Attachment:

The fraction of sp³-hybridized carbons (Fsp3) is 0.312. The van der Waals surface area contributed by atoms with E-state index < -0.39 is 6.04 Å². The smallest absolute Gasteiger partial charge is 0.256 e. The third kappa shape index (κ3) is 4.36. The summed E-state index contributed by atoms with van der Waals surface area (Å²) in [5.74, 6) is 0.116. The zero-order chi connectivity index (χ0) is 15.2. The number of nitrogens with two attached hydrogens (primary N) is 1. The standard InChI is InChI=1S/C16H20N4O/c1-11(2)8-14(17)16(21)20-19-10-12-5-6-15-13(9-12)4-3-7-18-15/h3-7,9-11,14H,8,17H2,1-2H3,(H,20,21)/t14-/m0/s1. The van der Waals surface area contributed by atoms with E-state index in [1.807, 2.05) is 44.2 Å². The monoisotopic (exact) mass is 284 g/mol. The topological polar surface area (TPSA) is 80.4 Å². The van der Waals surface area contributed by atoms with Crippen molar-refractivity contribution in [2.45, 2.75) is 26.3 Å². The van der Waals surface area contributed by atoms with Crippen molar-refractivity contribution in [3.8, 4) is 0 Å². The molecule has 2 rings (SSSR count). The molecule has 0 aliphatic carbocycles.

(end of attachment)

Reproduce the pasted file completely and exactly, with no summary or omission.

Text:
The fraction of sp³-hybridized carbons (Fsp3) is 0.312. The van der Waals surface area contributed by atoms with E-state index < -0.39 is 6.04 Å². The smallest absolute Gasteiger partial charge is 0.256 e. The third kappa shape index (κ3) is 4.36. The summed E-state index contributed by atoms with van der Waals surface area (Å²) in [5.74, 6) is 0.116. The zero-order chi connectivity index (χ0) is 15.2. The number of nitrogens with two attached hydrogens (primary N) is 1. The standard InChI is InChI=1S/C16H20N4O/c1-11(2)8-14(17)16(21)20-19-10-12-5-6-15-13(9-12)4-3-7-18-15/h3-7,9-11,14H,8,17H2,1-2H3,(H,20,21)/t14-/m0/s1. The van der Waals surface area contributed by atoms with E-state index in [1.807, 2.05) is 44.2 Å². The monoisotopic (exact) mass is 284 g/mol. The topological polar surface area (TPSA) is 80.4 Å². The van der Waals surface area contributed by atoms with Crippen molar-refractivity contribution in [2.45, 2.75) is 26.3 Å². The van der Waals surface area contributed by atoms with Crippen molar-refractivity contribution in [3.8, 4) is 0 Å². The molecule has 2 rings (SSSR count). The molecule has 0 aliphatic carbocycles.